Cleanup begins after fire breaks out at recycling center

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WILLIAMSPORT, LYCOMING COUNTY (WBRE/WYOU) — Crews in Lycoming County spent hours on end battling a raging third alarm fire at a recycling facility on Monday. Smoke plumes could still be seen throughout the city on Tuesday.

Tuesday morning, firefighters were already pushing 20 hours in, tackling flames at Penn Recycling Center. Officials tell Eyewitness News the overall size of the pile at the onset of the incident was the diameter of a football field.

“Well I couldn’t figure out what that smell was for a long time,” Deanna Whitford of Newberry said.

“City fire needs a break. We have a Little League World Series starting tomorrow,” Williamsport Bureau of Fire chief Todd Heckman said.

You can still see the sweltering smoke rising up from a large pile at Penn Recycling Center.

“I was scared because my grandmom is right on Webb Street and it was right close to her,” Melissa White of Williamsport said.

Shortly after 2:30 on Monday afternoon, flames broke out at the recycling facility on Trenton Avenue in Williamsport. You could see the smoke for miles.

“Like a dense fog, especially at nighttime. I wanted to see the star show last night but you couldn’t see the sky,” Whitford said.

The scrap pile that went ablaze contains everything from vehicles, machinery, hydraulic equipment and plastics, all items that go in the shredder.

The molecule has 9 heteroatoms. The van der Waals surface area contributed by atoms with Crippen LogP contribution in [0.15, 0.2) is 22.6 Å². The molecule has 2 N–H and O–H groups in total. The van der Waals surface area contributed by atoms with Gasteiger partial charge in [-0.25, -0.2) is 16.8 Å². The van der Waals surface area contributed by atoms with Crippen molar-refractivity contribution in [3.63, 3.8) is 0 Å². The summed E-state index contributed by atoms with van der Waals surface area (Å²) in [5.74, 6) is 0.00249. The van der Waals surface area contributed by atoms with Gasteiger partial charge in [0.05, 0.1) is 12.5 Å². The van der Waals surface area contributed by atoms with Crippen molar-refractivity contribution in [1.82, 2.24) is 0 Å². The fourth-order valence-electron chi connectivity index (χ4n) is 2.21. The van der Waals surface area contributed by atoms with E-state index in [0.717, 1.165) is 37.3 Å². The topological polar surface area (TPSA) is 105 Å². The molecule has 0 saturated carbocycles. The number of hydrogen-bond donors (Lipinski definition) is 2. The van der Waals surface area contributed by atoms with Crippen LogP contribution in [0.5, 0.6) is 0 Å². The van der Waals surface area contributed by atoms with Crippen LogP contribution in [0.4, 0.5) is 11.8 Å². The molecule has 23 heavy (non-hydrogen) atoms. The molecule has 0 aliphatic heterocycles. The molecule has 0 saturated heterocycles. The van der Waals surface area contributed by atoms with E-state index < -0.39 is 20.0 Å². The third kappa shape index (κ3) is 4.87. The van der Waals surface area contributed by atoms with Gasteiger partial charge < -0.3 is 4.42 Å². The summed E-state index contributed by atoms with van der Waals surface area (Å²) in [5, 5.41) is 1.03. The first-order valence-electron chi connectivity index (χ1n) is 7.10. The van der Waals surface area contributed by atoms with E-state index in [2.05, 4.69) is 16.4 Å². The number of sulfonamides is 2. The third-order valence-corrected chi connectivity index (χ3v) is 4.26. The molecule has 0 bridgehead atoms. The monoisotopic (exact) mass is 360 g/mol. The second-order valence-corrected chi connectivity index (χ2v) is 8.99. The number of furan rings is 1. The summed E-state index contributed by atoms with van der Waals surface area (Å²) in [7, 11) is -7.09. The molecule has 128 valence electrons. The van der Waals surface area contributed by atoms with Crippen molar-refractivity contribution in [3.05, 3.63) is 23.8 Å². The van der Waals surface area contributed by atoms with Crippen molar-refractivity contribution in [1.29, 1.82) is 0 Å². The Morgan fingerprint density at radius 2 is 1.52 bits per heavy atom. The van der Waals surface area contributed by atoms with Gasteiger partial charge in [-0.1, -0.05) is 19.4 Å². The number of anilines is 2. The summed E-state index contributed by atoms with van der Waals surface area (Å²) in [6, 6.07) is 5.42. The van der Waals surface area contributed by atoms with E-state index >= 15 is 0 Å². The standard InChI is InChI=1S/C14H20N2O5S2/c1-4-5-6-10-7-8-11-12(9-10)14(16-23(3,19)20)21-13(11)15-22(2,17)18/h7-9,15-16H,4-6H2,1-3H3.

“Both sides of the shredder are always going to be worst-case scenario when you get a fire. They’re always long-term drawn-out incidents,” Heckman said.

Heckman estimates more than four million gallons of water were used to put out the fire. Right now, there’s no clear answer as to what started it.

“You get into the piles like this so deep, just internal heating, combustion, you had an 85-degree day yesterday. Mechanical equipment always moving, employee’s cigarette butt. The pile’s so huge, it’s hard to say,” Heckman said.

While no one was hurt, an air quality advisement was issued by the fire department to alert residents of the unknown hazards contained in the smoke plume. Closing windows and using central air conditioning is recommended.

“I did that last night. I had everything shut up,” Whitford said.

“It is very important to keep your windows shut so smoke don’t get in the house,” White said.

Heckman also tells Eyewitness News this is the sixth time he’s been called to a fire at Penn Recycling Center.

We’re told no one is in danger in the area and buildings on the property are not at risk.

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